Runcorn All Saints CofE Primary School

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About Runcorn All Saints CofE Primary School

Name Runcorn All Saints CofE Primary School
Ofsted Inspections
Headteacher Mrs Joanne Robertson
Address Church Street, Runcorn, WA7 1LD
Phone Number 01928572091
Phase Primary
Type Voluntary aided school
Age Range 4-11
Religious Character Church of England
Gender Mixed
Number of Pupils 115
Local Authority Halton
Highlights from Latest Inspection

What is it like to attend this school?

Pupils are proud of their school. They said that it is friendly and welcomes everyone. Pupils know that staff care about them and will listen to any worries that they may have.

This helps pupils to feel happy and safe.

Teachers take time to help pupils get ready to learn each day. As a result, in lessons, pupils are enthusiastic and eager to learn.

Pupils behave well. Teachers have clear expectations for good behaviour. Pupils understand the rules.

These help them to make sensible choices. Pupils said that teachers act swiftly to resolve any issues of bullying or when other pupils make unkind comments.

Pupils, including those with special ed...ucational needs and/or disabilities (SEND), achieve well in some subjects due to leaders' high expectations.

However, pupils do not develop enough knowledge in all subjects. This is because of the variable quality of leaders' curriculum.

Pupils enjoy the responsibility of becoming reading ambassadors, eco-warriors and playground leaders.

They have opportunities to explore their interests through a range of clubs, such as sports and singing.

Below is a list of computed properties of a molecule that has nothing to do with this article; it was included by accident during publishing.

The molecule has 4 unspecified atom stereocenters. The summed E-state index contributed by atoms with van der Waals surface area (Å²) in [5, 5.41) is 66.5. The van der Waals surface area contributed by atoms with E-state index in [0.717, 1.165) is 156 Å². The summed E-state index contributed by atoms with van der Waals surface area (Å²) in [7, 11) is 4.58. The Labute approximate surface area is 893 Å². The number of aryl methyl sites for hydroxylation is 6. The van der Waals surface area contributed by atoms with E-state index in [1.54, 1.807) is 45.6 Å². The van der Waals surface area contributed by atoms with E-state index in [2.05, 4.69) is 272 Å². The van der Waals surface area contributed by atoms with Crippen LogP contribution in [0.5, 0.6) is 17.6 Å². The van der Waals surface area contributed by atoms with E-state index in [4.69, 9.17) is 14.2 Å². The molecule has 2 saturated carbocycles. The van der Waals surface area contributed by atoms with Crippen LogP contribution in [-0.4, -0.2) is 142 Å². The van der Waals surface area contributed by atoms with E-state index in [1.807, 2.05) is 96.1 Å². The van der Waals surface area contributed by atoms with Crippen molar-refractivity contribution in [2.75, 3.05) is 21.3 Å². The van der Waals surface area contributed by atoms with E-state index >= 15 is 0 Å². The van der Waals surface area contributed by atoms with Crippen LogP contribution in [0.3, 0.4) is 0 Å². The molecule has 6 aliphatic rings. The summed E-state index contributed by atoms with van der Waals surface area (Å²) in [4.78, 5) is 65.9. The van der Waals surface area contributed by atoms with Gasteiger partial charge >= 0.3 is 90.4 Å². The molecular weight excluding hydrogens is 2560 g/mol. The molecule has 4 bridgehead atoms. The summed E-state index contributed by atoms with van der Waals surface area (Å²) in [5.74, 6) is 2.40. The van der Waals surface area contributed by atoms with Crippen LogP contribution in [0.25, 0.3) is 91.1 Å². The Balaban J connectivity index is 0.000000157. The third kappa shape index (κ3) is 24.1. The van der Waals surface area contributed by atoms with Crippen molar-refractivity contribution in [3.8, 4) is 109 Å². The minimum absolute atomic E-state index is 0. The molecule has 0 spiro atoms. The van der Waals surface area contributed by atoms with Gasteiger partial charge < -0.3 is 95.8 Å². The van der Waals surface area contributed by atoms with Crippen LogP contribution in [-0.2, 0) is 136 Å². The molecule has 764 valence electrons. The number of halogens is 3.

What does the school do well and what does it need to do better?

Leaders have a clear vision for their curriculum, which is ambitious for all pupils, including pupils with SEND and disadvantaged pupils. In some subjects, leaders have considered the knowledge that pupils should learn and the order in which they should learn this information.

This helps pupils to achieve well. However, in other subjects, leaders' curriculum thinking is at an earlier stage. They have not identified the essential knowledge that pupils should learn.

This stops teachers from planning learning that builds on what pupils already know. It also hinders pupils' ability to know and remember more over time.

Some subject leaders are not sufficiently knowledgeable about the subject they lead.

This limits the level of support they can offer teachers to make sure that teaching activities match the planned curriculum. As a result, in these subjects, pupils are not able to build their knowledge as well as they should.

Teachers use assessment strategies carefully to check what pupils know and have remembered of the curriculum.

Teachers use this information to identify gaps in pupils' knowledge and to inform future teaching.

Children start to develop their love of reading in the early years, through staff's well considered use of stories and rhymes. Older pupils talked confidently about their favourite books and authors.

Leaders have carefully planned the curriculum in phonics so that children learn new sounds in a logical order. Staff carefully select pupils' reading books to match the sounds that pupils learn in class. This helps pupils to develop their confidence and fluency in reading.

Staff are well trained and confident in their delivery of the phonics programme. Extra support is put in place quickly if pupils need to catch up.